2010 was rough on Haiti. Already considered one of the most poverty stricken countries in the world thanks to a long history of political violence, Haiti was rocked by a 7.0 magnitude earthquake that struck near its capital, Port-au-Prince, in January. More than 230,000 Haitians lost their lives, and the earthquake devastated the country’s already fragile infrastructure, resulting in a wave of homeless, hungry, and dying people. One disaster was enough to send the country into a tailspin, but in October a cholera outbreak infected more than 2,500 Haitians camped outside of Port-au-Prince. Cholera is still running rampant, and to make matters even worse, Hurricane Tomas hit the beleaguered country in November, flooding much of Haiti and hampering relief efforts.
The international response to the problems in Haiti has been incredible, but the country still needs more help to get back on its feet. That’s where Provocate-Haiti comes in. Provocate is an Indianapolis media outlet, a socially conscious e-magazine that “stimulates creative solutions to difficult problems by connecting global & local, education & entertainment, culture & policy, thinking & acting.” Provocate-Haiti is the magazine’s branch for raising aid and awareness about the situation in Haiti. Together, the Indianapolis non-profit organizations run a number of Indianapolis events and websites, including the new Make Music Matter site, which focuses on Indianapolis music and its connection to global issues. On Friday, January 7, Provocate-Haiti will be hosting A New Year to Haiti, a music, fashion, and art filled fundraiser for the destitute Caribbean nation.
Beginning at 6:00 p.m. on Friday, January 7, 2011, A New Year to Haiti will be held at the ArtSpace in the Athenaeum Building. Featuring a fashion show by Berny Martin, founder of Catou Couture and the Midwest Fashion Week, A New Year to Haiti will combine several different Indianapolis art mediums into one cohesive, philanthropic show. Photographs by Amy King, whose depiction of a Haitian charcoal seller won her first place in the Indianapolis Star‘s 10th annual travel photography competition, will be on display throughout the evening. These stunning photographs chronicle the aftermath of the Haitian earthquake in human terms.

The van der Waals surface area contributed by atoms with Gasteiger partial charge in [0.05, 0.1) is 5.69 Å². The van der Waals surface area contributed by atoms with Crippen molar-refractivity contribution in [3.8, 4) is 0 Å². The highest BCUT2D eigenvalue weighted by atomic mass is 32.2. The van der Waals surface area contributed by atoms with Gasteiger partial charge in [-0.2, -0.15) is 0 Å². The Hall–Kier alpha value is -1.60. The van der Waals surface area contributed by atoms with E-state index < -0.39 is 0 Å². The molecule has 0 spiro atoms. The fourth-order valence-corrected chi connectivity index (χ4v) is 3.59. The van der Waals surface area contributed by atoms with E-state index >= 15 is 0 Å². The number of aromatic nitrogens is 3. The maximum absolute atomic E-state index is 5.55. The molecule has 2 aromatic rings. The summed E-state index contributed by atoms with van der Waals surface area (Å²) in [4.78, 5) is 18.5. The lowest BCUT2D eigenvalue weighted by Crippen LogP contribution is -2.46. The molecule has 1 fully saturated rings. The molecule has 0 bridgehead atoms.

Amy King and Berny Martin won’t be the only artists on hand at A New Year to Haiti. Works by dozens of Indianapolis artists will also be on display alongside original works by Haitian orphans and newly homeless street kids. Also on hand will be Indy‘s favorite DJ’s, Cultural Cannibals, who do more than spin records. They’ve also had their hands in several unique design projects, such as a vending machine that dispenses original works of art. New T-shirt designs by the duo (inspired by the original leader for Haitian independence, Toussaint L’Ouverture) will be on sale; Cultural Cannibals will also be churning out the background music. Bring your appetite to A New Year to Haiti: Mass Ave Wine Shoppe, a unique Indianapolis restaurant, will be providing vittles.
Americans are incredibly lucky to live where they do, a country with running water, plentiful food, and shelter for almost all its citizens. Haiti, the recipient of a slew of bad luck in 2010, hasn’t been so fortunate. The work of Provocate-Haiti is essential to bringing health and well being back to Haiti, and A New Year to Haiti is just one vehicle for that mission. Even if Haiti isn’t near and dear to your heart, you can still do a good thing by coming out to see the fashion of Berny Martin, the photography of Amy King, and art from a country that can’t catch a break. Hear music from Cultural Cannibals, eat snacks from the Mass Ave Wine Shoppe, and donate to a good cause. A New Year to Haiti begins at 6:00 p.m. on Friday, January 7, 2011 and runs until 9:00. This Indianapolis event is completely free, but donations are encouraged. After witnessing the struggles of the Haitian people, it shouldn’t take an earthquake to get Hoosiers to give a little.
A New Year to Haiti at the Athenaeum ArtSpace
Friday, January 7, 2011 from 6:00 to 9:00
The Athenaeum Building
401 E Michigan St
Indianapolis, IN 46204